Issue: What are the choice-of-law rules applied by the Florida courts?
|Area of Law:||Litigation & Procedure|
|Keywords:||Conflicts of law issues; Significant relationships test|
|Cited Cases:||389 So. 2d 999; 447 So. 2d 232; 567 So. 2d 918; 509 So. 2d 1112; 700 So. 2d 120; 587 So. 2d 570|
|Cited Statutes:||Restatement (Second) of Conflict of Laws §§ 145-146 (1971), 174|
Florida applies the “significant relationships test” for determining conflicts of law issues. Florida adopted the test in 1980 in connection with substantive law decisions. Bishop v. Florida Specialty Paint Co., 389 So. 2d 999 (Fla. 1980). In 1987, it adopted the “significant relationships test” in connection with procedural determinations. Bates v. Cook, 509 So. 2d 1112 (Fla. 1987).
The “significant relationships test” is based on the analysis in the Restatement (Second) of Conflict of Laws §§ 145-146 (1971). Section 145 provides:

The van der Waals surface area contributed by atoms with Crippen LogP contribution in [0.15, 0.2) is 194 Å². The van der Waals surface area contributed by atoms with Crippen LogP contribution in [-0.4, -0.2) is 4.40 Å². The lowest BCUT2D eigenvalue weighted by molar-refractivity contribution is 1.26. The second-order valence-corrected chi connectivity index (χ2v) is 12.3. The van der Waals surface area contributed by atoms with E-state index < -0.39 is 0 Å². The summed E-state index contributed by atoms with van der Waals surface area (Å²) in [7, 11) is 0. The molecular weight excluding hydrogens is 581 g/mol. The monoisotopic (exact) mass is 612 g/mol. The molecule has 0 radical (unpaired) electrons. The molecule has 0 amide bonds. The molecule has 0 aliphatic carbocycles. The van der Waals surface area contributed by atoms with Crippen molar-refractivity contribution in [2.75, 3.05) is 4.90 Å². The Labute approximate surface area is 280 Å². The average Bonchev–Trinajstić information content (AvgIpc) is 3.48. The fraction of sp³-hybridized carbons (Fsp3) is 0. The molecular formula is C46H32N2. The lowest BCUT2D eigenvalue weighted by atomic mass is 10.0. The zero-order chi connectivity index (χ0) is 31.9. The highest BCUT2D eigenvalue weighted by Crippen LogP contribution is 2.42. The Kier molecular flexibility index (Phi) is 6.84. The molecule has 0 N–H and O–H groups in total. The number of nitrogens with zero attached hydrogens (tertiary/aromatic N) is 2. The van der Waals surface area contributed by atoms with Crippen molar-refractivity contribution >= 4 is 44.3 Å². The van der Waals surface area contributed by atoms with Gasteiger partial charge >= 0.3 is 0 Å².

THE GENERAL PRINCIPLE
(1) The rights and liabilities of the parties with respect to an issue in tort are determined by the local law of the state which, with respect to that issue, has the most significant relationship to the occurrence and the parties under the principles stated in § 6.
(2) Contacts to be taken into account in applying the principles of
§ 6 to determine the law applicable to an issue include:
(a) the place where the injury occurred,
(b) the place where the conduct causing the injury occurred,
(c) the domicil, residence, nationality, place of incorporation and place of business of the parties, and
(d) the place where the relationship, if any, between the parties is centered.
The Restatement analysis continues on with seven factors to be evaluated. However, most of the cases do not evaluate the factors in the […]